Real Live ConnectionOrganizers of this weekend’s Teen Pride have taken steps to keep protesters from disrupting the event. Police are working with event organizers to keep protesters off church property. And a group called Stand With Dallas Queer Youth has issued a call for volunteers to create a “human wall” to block the protesters from view as teens arrive for the event.

Real Live Connection hosts Teen Pride at Cathedral of Hope from 2-7 p.m. on Sept. 19. We profiled organizer Amanda Robinson in this week’s Dallas Voice.

Protesters have threatened to show up at the event and Robinson is worried that even if it’s only a few, they could upset some of the youth who are participating.

“To combat the protesters, Real Live Connection has taken several measures to ensure the safety of our youth,” Robinson said.

Additional security will be present. The Dallas Police Department’s LGBT liaison Officer Laura Martin said she plans to be there herself to make sure the teens remain safe.

Robinson asked those attending to enter through the Ford dealership on Inwood Road. Cut through to the back parking lot, which connects to Cathedral’s parking lot. She said to avoid Nash Street, which is where the protesters will be.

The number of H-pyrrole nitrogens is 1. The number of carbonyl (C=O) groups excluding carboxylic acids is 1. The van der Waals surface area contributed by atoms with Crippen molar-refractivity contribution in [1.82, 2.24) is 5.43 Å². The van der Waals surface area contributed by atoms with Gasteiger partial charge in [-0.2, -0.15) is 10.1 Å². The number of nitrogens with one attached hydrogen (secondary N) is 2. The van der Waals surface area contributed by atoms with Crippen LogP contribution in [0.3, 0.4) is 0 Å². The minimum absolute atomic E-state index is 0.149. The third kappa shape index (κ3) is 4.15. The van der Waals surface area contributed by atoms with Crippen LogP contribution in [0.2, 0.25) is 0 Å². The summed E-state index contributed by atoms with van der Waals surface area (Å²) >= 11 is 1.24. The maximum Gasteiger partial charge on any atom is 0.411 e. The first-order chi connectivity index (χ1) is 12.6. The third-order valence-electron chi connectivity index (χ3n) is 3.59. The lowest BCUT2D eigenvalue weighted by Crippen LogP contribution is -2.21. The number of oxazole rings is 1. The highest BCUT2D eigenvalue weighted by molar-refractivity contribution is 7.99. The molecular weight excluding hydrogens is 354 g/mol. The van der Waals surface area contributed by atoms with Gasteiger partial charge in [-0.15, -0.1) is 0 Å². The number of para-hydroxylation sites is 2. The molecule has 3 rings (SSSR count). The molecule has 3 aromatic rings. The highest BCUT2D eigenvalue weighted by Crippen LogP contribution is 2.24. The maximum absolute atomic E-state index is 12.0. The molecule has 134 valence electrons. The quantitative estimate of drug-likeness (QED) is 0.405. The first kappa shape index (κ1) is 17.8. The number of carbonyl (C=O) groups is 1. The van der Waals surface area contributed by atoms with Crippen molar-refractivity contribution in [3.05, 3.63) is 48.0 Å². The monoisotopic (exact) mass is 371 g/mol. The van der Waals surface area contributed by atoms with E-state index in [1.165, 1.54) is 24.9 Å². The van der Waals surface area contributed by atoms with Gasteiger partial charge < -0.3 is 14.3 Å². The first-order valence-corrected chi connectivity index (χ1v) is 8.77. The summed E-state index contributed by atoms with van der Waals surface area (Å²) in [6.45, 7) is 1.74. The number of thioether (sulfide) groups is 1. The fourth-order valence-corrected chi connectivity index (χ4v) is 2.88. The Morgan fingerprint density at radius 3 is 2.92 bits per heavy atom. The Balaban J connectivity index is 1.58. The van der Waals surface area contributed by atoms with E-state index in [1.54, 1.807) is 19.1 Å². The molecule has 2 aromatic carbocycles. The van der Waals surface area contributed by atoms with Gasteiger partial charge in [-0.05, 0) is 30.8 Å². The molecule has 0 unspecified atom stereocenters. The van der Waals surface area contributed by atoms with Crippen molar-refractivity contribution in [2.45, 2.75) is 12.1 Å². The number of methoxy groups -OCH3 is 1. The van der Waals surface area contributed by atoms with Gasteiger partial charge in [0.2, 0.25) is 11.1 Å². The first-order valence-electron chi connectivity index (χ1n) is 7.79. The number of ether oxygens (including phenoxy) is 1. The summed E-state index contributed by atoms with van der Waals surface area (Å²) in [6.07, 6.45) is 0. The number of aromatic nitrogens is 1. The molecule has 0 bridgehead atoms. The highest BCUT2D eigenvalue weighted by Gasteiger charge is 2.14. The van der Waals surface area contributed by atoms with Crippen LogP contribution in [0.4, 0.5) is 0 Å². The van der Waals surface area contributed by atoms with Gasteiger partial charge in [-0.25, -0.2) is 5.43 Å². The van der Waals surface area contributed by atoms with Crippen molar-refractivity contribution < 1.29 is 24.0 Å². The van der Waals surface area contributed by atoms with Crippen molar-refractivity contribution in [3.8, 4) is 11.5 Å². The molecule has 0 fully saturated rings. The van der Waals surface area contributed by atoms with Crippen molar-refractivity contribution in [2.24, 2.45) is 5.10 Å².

To keep the event private, other measures will be taken.

“The event will be fenced and sheets will be used to create a barrier of protection,” Robinson said.

Stand With Dallas Queer Youth Facebook page is asking for volunteers to arrive at Cathedral of Hope at noon Saturday. “Bring signs supporting queer youth, rainbow flags, noise makers, music, musical instruments, your friends, loves, families and (most importantly) bring a ton of LOVE.” the Facebook event page says.

Activist Daniel Scott Cates, helping organize the counter-measure, warned that the group planning to protest is “particularly nasty,” and that the preacher leading the group is known to use especially hateful language to try to goad people into physical confrontations. “Please do NOT engage the meanies,” Cates said on Facebook. “We will remain peaceful and have our fun with our backs to the ugliness.”

Many of the teens attending are not used to police being there to protect them and view police with some suspicion, but the police who will be there know the LGBT community. Martin wants them to understand they’ll be containing the protesters to a small area on Nash Street and the teens should enjoy their event.

“What would peace be without protest and love without hate?” Robinson said. “Expect a balance at this year’s Teen Pride event.”